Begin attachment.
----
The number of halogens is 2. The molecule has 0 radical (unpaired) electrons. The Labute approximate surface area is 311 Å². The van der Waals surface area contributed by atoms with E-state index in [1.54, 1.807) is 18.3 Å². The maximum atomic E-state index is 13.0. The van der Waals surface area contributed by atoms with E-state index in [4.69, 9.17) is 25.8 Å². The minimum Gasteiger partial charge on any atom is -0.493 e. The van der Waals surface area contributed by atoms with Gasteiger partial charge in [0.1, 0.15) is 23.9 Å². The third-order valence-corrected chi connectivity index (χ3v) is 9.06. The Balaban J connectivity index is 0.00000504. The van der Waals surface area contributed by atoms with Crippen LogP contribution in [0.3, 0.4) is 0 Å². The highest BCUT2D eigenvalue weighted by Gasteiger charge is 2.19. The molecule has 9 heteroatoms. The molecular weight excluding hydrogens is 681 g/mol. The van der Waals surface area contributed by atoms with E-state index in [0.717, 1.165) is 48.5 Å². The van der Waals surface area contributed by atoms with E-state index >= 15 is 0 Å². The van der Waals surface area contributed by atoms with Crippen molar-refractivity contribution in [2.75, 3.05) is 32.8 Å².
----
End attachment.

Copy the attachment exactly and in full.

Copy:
The number of halogens is 2. The molecule has 0 radical (unpaired) electrons. The Labute approximate surface area is 311 Å². The van der Waals surface area contributed by atoms with E-state index in [1.54, 1.807) is 18.3 Å². The maximum atomic E-state index is 13.0. The van der Waals surface area contributed by atoms with E-state index in [4.69, 9.17) is 25.8 Å². The minimum Gasteiger partial charge on any atom is -0.493 e. The van der Waals surface area contributed by atoms with Gasteiger partial charge in [0.1, 0.15) is 23.9 Å². The third-order valence-corrected chi connectivity index (χ3v) is 9.06. The Balaban J connectivity index is 0.00000504. The van der Waals surface area contributed by atoms with Crippen LogP contribution in [0.3, 0.4) is 0 Å². The highest BCUT2D eigenvalue weighted by Gasteiger charge is 2.19. The molecule has 9 heteroatoms. The molecular weight excluding hydrogens is 681 g/mol. The van der Waals surface area contributed by atoms with E-state index in [0.717, 1.165) is 48.5 Å². The van der Waals surface area contributed by atoms with E-state index >= 15 is 0 Å². The van der Waals surface area contributed by atoms with Crippen molar-refractivity contribution in [2.75, 3.05) is 32.8 Å².